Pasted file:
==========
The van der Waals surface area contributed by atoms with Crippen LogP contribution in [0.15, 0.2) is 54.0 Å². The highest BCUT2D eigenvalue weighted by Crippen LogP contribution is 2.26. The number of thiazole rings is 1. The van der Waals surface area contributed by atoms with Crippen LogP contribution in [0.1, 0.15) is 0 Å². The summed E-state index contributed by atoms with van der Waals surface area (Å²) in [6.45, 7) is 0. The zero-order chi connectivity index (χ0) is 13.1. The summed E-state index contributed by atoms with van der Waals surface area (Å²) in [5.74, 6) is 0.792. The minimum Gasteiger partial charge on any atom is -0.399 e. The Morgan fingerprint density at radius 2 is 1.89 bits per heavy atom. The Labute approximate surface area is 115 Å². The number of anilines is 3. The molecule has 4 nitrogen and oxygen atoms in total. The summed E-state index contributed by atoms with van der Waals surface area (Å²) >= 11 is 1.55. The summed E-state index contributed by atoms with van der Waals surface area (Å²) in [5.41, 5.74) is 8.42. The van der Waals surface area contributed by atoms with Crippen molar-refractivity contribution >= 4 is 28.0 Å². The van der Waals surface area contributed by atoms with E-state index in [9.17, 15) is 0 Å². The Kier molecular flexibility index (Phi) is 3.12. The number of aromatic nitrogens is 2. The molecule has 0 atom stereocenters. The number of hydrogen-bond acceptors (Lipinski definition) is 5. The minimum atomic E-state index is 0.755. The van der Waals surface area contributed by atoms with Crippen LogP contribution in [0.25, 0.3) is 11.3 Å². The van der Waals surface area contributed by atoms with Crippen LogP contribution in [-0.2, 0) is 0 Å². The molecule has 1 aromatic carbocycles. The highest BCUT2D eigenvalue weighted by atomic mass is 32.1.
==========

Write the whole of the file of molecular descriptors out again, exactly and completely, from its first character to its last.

The van der Waals surface area contributed by atoms with Crippen LogP contribution in [0.15, 0.2) is 54.0 Å². The highest BCUT2D eigenvalue weighted by Crippen LogP contribution is 2.26. The number of thiazole rings is 1. The van der Waals surface area contributed by atoms with Crippen LogP contribution in [0.1, 0.15) is 0 Å². The summed E-state index contributed by atoms with van der Waals surface area (Å²) in [6.45, 7) is 0. The zero-order chi connectivity index (χ0) is 13.1. The summed E-state index contributed by atoms with van der Waals surface area (Å²) in [5.74, 6) is 0.792. The minimum Gasteiger partial charge on any atom is -0.399 e. The Morgan fingerprint density at radius 2 is 1.89 bits per heavy atom. The Labute approximate surface area is 115 Å². The number of anilines is 3. The molecule has 4 nitrogen and oxygen atoms in total. The summed E-state index contributed by atoms with van der Waals surface area (Å²) >= 11 is 1.55. The summed E-state index contributed by atoms with van der Waals surface area (Å²) in [5.41, 5.74) is 8.42. The van der Waals surface area contributed by atoms with Crippen molar-refractivity contribution >= 4 is 28.0 Å². The van der Waals surface area contributed by atoms with E-state index in [9.17, 15) is 0 Å². The Kier molecular flexibility index (Phi) is 3.12. The number of aromatic nitrogens is 2. The molecule has 0 atom stereocenters. The number of hydrogen-bond acceptors (Lipinski definition) is 5. The minimum atomic E-state index is 0.755. The van der Waals surface area contributed by atoms with Crippen LogP contribution in [0.25, 0.3) is 11.3 Å². The van der Waals surface area contributed by atoms with Crippen LogP contribution in [-0.2, 0) is 0 Å². The molecule has 1 aromatic carbocycles. The highest BCUT2D eigenvalue weighted by atomic mass is 32.1.